On "The Frank and Wanda Morning Show" on Atlanta's V-103 station, host Frank Ski, one of Long's parishioners, said much of the reaction has been disbelief. If true, "it's going to cause a lot of destruction in our community," a caller told Mr. Ski during the show.

The two young men alleged that Long instructed them as "spiritual sons" to "follow their master," while enticing them "with cars, clothes, jewelry, and electronics," according to the two lawsuits filed by a 20-year-old and a 21-year-old that describe events going back to 2008. More damaging, potentially, to Long is that one of the men said Long used Scripture to justify their sexual relationship, which the men allege included kissing and oral sex.

Church spokesman Art Franklin told the V-103 morning show that Long categorically denies the allegations, adding, "The plaintiffs, these are not innocent victims. ...I just caution people to consider the sources and their motives."

In June, one of the men was arrested for allegedly burglarizing Long's office, taking an iPhone and an iPad, according to police. The man's lawyer has said it was an attempt to retaliate against the pastor for what had happened.

Long, who is married, built his megachurch on his prodigous charisma, often defending his ostentatious lifestyle, which includes a $350,000 Bentley and a $1.4 million home. Close friends of Long told CNN Tuesday that the pastor has become more humble in recent years, even complaining of a sense of loneliness. One way Long connects with his church members is by talking about his failings, including a first marriage and rejection from his father, writes CNN's John Blake, who covered Long during a stint as religion reporter for the Atlanta Journal-Constitution.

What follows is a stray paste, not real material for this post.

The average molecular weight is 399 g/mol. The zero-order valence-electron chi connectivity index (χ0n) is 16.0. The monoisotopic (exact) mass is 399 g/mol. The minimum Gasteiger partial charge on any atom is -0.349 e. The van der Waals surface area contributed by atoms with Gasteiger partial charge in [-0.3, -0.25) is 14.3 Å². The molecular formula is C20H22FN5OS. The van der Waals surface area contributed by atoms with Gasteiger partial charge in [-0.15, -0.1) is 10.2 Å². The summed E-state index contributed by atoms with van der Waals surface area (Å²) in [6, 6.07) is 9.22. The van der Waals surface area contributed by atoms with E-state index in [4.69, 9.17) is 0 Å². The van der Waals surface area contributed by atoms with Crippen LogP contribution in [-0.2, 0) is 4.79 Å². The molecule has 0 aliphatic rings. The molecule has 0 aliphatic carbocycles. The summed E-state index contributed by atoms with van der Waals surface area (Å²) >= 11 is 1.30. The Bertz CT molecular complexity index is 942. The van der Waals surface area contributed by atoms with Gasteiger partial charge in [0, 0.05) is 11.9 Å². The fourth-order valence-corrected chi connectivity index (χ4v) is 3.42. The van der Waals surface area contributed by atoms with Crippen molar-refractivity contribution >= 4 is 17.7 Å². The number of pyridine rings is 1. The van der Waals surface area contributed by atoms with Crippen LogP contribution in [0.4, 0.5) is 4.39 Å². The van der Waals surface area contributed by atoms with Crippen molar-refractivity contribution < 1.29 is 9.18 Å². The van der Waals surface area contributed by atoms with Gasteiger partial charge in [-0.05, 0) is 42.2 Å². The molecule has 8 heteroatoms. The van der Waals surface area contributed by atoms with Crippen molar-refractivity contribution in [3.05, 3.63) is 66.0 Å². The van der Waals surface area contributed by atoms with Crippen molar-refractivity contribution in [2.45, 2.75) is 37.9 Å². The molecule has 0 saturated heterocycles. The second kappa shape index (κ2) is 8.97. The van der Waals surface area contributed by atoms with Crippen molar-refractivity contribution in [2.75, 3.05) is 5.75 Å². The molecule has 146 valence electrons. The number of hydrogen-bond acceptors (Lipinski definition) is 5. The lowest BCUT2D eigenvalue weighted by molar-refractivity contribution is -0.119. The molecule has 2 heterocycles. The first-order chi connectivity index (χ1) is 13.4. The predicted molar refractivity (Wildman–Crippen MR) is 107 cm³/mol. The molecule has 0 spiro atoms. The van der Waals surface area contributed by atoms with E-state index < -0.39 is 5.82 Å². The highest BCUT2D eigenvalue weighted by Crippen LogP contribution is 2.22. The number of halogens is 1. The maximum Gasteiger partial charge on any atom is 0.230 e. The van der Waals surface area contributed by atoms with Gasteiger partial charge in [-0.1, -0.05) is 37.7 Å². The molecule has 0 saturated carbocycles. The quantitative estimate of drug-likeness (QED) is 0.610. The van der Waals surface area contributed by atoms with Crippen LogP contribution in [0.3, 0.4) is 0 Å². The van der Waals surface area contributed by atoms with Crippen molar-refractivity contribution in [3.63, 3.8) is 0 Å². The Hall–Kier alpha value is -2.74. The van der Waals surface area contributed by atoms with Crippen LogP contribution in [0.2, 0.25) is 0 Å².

Long's church in Atlanta was the site of the 2006 funeral of Coretta Scott King, Martin Luther King Jr.'s widow, an event attended by four presidents, including then-President George W. Bush.

The Long story may not ultimately challenge the "don't ask, don't tell" view of homosexuality in the broader black community, says Mr. Lee at Tulane. But it could have a powerful impact on many blacks struggling with their sexuality, he says.

"The fact that this story is out there is going to help many black Christians in these churches who are struggling, who are being prayed over and fasting to try to get rid of these same-sex urges," he says. "They may look at a powerful man like Long, that if he can wrestle with same-sex urges and indulge in them, that means there's nothing wrong with a lowly Christian who's not a preacher to have these urges."

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Seems like the more vehemently they condemn homosexuality, the more lustfully they go after young boys and men themselves.

There needs to be a special place in hell, or our prisons, for these hypocrites. They influence so many people, and they don't mean a word of what they preach. They do it just for the power and money.